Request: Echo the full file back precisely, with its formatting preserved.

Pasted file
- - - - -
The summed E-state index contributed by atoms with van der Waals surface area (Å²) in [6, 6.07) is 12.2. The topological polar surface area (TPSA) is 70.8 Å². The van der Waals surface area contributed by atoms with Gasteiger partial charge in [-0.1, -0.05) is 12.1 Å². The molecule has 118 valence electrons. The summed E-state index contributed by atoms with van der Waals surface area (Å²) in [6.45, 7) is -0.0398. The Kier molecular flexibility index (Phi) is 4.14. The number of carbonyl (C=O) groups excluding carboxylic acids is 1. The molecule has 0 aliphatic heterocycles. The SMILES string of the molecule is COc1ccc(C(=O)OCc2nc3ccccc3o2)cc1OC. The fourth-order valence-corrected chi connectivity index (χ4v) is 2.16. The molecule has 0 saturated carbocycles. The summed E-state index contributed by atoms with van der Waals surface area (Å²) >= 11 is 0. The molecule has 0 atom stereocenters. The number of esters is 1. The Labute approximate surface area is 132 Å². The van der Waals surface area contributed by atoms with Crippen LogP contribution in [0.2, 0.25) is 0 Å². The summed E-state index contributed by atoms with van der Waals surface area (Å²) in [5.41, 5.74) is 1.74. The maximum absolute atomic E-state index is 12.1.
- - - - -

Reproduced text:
The summed E-state index contributed by atoms with van der Waals surface area (Å²) in [6, 6.07) is 12.2. The topological polar surface area (TPSA) is 70.8 Å². The van der Waals surface area contributed by atoms with Gasteiger partial charge in [-0.1, -0.05) is 12.1 Å². The molecule has 118 valence electrons. The summed E-state index contributed by atoms with van der Waals surface area (Å²) in [6.45, 7) is -0.0398. The Kier molecular flexibility index (Phi) is 4.14. The number of carbonyl (C=O) groups excluding carboxylic acids is 1. The molecule has 0 aliphatic heterocycles. The SMILES string of the molecule is COc1ccc(C(=O)OCc2nc3ccccc3o2)cc1OC. The fourth-order valence-corrected chi connectivity index (χ4v) is 2.16. The molecule has 0 saturated carbocycles. The summed E-state index contributed by atoms with van der Waals surface area (Å²) >= 11 is 0. The molecule has 0 atom stereocenters. The number of esters is 1. The Labute approximate surface area is 132 Å². The van der Waals surface area contributed by atoms with Crippen LogP contribution in [0.2, 0.25) is 0 Å². The summed E-state index contributed by atoms with van der Waals surface area (Å²) in [5.41, 5.74) is 1.74. The maximum absolute atomic E-state index is 12.1.